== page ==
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[whitespace] Michael Fontaine and Dwayne Stincelli Stellar: Michael Fontaine and Dwayne Stincelli in Lonely Planet.

Sheri Batemon



Cinnabar puts Lonely Planet in orbit

By Daedalus Howell

FLASH. In the 16th century, astronomer Nicolaus Copernicus advanced the theory that the planets of our solar system revolve around the sun and not vice versa as theretofore believed. In related news, for one last weekend, in their heart-rending restaging of Steven Dietz's Lonely Planet at the Cinnabar Theater, actor-director Michael Fontaine and sole cast-mate Dwayne Stincelli advance the theory that emotional beings are compelled to orbit one another.

More than merely a reprise of Fontaine and Stincelli's 1996 Actors' Theatre production of the award-winning play, the duo's current Lonely Planet (performed under the auspices of the Quicksilver II Theater Company) proves itself vital, essential theater in the enduring era of AIDS. It is a true success.

Meet affable, mild-mannered Jody (admirably deployed by Stincelli), a practical 40-something--a man to whom the notion of a "known quantity" is a hair's breadth removed from rapture. Literally an amasser of "charted territory," Jody sells maps, a vocation aptly metaphoric of the demystification the character requires as he navigates his world--in which he is gay and is paralyzed by incertitude on the eve of his first AIDS test.

The test is so portentous to the staid map-seller that he grows increasingly agoraphobic and sequesters himself in his shop, maintaining contact with the outside world only through his lovingly erratic friend, Carl (a wondrously warm portrayal by Fontaine). Prone to unannounced visits and bombastic laments, Carl is the proverbial loose cannon--loaded, however, with concern for Jody and unseen others stalked by AIDS.

Beset by a sudden existential paroxysm, Carl begins to dutifully retrieve the chairs of friends who have died of AIDS and store them in Jody's shop. As countless chairs begin to throng the stage, what was initially an arresting and profound visual symbol of loss and bereavement becomes a veritable monument to those taken by the disease.

In time, Carl's entrances betoken the inevitable and doleful stockpiling of chairs and the memory of those they represent--a ponderous endeavor playwright Dietz elects to mitigate with such epigrammatic salves as Carl's characteristic line, "Irony is the penicillin of modern thought." The effect is at once wry and heartening and confirms that such coping strategies, though husked in cynicism, are in fact pragmatic and necessary.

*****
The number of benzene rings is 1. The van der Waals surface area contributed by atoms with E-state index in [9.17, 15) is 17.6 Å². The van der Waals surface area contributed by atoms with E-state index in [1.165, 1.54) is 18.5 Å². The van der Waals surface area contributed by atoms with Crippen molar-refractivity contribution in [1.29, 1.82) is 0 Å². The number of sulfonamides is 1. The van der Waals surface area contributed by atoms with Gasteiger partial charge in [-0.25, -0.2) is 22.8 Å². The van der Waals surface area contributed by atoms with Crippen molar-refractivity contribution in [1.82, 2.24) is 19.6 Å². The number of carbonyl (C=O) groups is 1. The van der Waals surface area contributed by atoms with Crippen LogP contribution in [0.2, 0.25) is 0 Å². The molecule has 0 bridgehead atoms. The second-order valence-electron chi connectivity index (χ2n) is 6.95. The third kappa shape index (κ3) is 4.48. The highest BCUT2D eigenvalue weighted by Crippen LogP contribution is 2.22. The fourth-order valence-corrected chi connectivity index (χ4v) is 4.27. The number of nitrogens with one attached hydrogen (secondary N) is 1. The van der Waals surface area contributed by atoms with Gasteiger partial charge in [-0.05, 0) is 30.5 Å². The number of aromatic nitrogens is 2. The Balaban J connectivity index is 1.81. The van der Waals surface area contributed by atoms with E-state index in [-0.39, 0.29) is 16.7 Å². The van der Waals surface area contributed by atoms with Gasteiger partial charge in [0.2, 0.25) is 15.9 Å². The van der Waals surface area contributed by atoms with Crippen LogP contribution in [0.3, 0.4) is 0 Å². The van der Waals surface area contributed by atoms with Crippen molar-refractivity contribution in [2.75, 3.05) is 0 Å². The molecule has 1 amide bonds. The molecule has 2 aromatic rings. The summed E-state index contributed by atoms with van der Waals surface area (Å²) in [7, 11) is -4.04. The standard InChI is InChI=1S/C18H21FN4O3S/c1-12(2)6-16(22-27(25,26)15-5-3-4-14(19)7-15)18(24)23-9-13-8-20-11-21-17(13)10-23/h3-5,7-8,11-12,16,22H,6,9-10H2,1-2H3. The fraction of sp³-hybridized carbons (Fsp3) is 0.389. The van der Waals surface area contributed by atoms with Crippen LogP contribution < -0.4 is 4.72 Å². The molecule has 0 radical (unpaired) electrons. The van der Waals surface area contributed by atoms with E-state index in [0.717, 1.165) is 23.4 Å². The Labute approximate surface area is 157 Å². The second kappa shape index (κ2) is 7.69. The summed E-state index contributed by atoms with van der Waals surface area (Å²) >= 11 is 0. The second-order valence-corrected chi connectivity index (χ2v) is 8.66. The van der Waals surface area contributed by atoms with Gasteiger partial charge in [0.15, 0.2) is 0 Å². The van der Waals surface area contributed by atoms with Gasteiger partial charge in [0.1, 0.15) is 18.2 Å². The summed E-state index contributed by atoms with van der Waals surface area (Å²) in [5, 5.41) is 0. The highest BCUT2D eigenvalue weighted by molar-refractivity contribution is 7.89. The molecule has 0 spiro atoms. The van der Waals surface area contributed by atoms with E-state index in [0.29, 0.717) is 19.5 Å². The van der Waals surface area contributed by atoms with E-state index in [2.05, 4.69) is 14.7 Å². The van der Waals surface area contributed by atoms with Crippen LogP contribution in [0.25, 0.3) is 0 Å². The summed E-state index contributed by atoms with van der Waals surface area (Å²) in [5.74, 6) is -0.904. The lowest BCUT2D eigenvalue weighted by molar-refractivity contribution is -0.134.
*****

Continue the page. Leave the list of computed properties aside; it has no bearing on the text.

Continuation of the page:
Throughout the production, both actors maintain first-rate performances. Stincelli's Jody radiates warmth in deliberate pulses as, scene by scene, his icy reserve and psychic rigidity melt into the waterworks a play of this caliber is wont to turn on. Moreover, Stincelli conveys asides to the audience so effortlessly and with such a refreshing lack of actorly self-consciousness that one can hardly suppress the notion that he's not actually acting but simply being.

Likewise, Fontaine's Carl is a stirring amalgam of vulnerability and vigilance--a moving portrait of a man laboring under the duress of absolute calamity and striving to preserve, if not create, meaning as he collects his improbable chairs. Fontaine displays the uncanny ability to reveal the native soulfulness of his character without endangering his delightfully nervous pluck.

Similarly, as director, Fontaine manages to toe the work's seriocomic line without ensnaring himself in its myriad possibilities. Like the flagrant distortions forgiven in maps for purposes of navigation, Fontaine's interpretation suggests Jody and Carl's frequent fantastical musings are also an attempt to retain perspective.

Fontaine and Stincelli's immaculately designed set--replete with all things cartographic, including a glowing globe and countless packing tubes that all but waft must--provides the perfect forum for the characters' antics, shenanigans, and breakdowns. Aloysha Klebe's lighting expertly frames the play's scenes and on several occasions exhibits a particularly adept use of the spotlight to identify the singularity of the character's experience.

Lonely Planet is, in a word, stellar.


Lonely Planet plays Thursday-Saturday, April 30-May 2, at 8 p.m. at the Cinnabar Theater, 3333 Petaluma Blvd. N., Petaluma. Tickets are $10-$14. 707/763-8920.

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From the April 30-May 6, 1998 issue of the Sonoma County Independent.

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